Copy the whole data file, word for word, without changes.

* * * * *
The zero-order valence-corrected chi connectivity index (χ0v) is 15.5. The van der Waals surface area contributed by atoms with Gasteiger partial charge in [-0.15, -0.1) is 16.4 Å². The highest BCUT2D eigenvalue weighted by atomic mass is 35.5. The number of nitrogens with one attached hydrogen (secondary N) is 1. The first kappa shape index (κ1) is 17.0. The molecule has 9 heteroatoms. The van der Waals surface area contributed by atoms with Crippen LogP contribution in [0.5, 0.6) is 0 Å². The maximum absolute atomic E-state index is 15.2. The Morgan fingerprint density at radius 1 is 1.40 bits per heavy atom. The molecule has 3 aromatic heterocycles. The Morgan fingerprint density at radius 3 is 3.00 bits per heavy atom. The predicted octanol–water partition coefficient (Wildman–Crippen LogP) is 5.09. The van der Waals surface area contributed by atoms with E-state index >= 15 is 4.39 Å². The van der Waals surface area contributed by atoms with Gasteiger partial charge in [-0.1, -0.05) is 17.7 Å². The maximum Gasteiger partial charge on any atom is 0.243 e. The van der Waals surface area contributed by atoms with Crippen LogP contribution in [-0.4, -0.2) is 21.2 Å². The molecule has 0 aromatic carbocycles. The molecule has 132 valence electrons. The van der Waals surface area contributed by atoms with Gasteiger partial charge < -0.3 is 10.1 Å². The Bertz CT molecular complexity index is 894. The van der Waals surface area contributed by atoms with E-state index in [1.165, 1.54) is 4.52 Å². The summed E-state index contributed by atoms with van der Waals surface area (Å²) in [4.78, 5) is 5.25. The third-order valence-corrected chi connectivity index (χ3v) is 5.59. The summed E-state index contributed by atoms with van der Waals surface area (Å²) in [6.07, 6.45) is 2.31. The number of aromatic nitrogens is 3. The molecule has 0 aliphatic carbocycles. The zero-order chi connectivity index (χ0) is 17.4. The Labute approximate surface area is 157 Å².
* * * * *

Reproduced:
The zero-order valence-corrected chi connectivity index (χ0v) is 15.5. The van der Waals surface area contributed by atoms with Gasteiger partial charge in [-0.15, -0.1) is 16.4 Å². The highest BCUT2D eigenvalue weighted by atomic mass is 35.5. The number of nitrogens with one attached hydrogen (secondary N) is 1. The first kappa shape index (κ1) is 17.0. The molecule has 9 heteroatoms. The van der Waals surface area contributed by atoms with Crippen LogP contribution in [0.5, 0.6) is 0 Å². The maximum absolute atomic E-state index is 15.2. The Morgan fingerprint density at radius 1 is 1.40 bits per heavy atom. The molecule has 3 aromatic heterocycles. The Morgan fingerprint density at radius 3 is 3.00 bits per heavy atom. The predicted octanol–water partition coefficient (Wildman–Crippen LogP) is 5.09. The van der Waals surface area contributed by atoms with E-state index >= 15 is 4.39 Å². The van der Waals surface area contributed by atoms with Gasteiger partial charge in [-0.1, -0.05) is 17.7 Å². The maximum Gasteiger partial charge on any atom is 0.243 e. The van der Waals surface area contributed by atoms with Crippen LogP contribution in [-0.4, -0.2) is 21.2 Å². The molecule has 0 aromatic carbocycles. The molecule has 132 valence electrons. The van der Waals surface area contributed by atoms with Gasteiger partial charge < -0.3 is 10.1 Å². The Bertz CT molecular complexity index is 894. The van der Waals surface area contributed by atoms with E-state index in [1.165, 1.54) is 4.52 Å². The summed E-state index contributed by atoms with van der Waals surface area (Å²) in [4.78, 5) is 5.25. The third-order valence-corrected chi connectivity index (χ3v) is 5.59. The summed E-state index contributed by atoms with van der Waals surface area (Å²) in [6.07, 6.45) is 2.31. The number of aromatic nitrogens is 3. The molecule has 0 aliphatic carbocycles. The zero-order chi connectivity index (χ0) is 17.4. The Labute approximate surface area is 157 Å².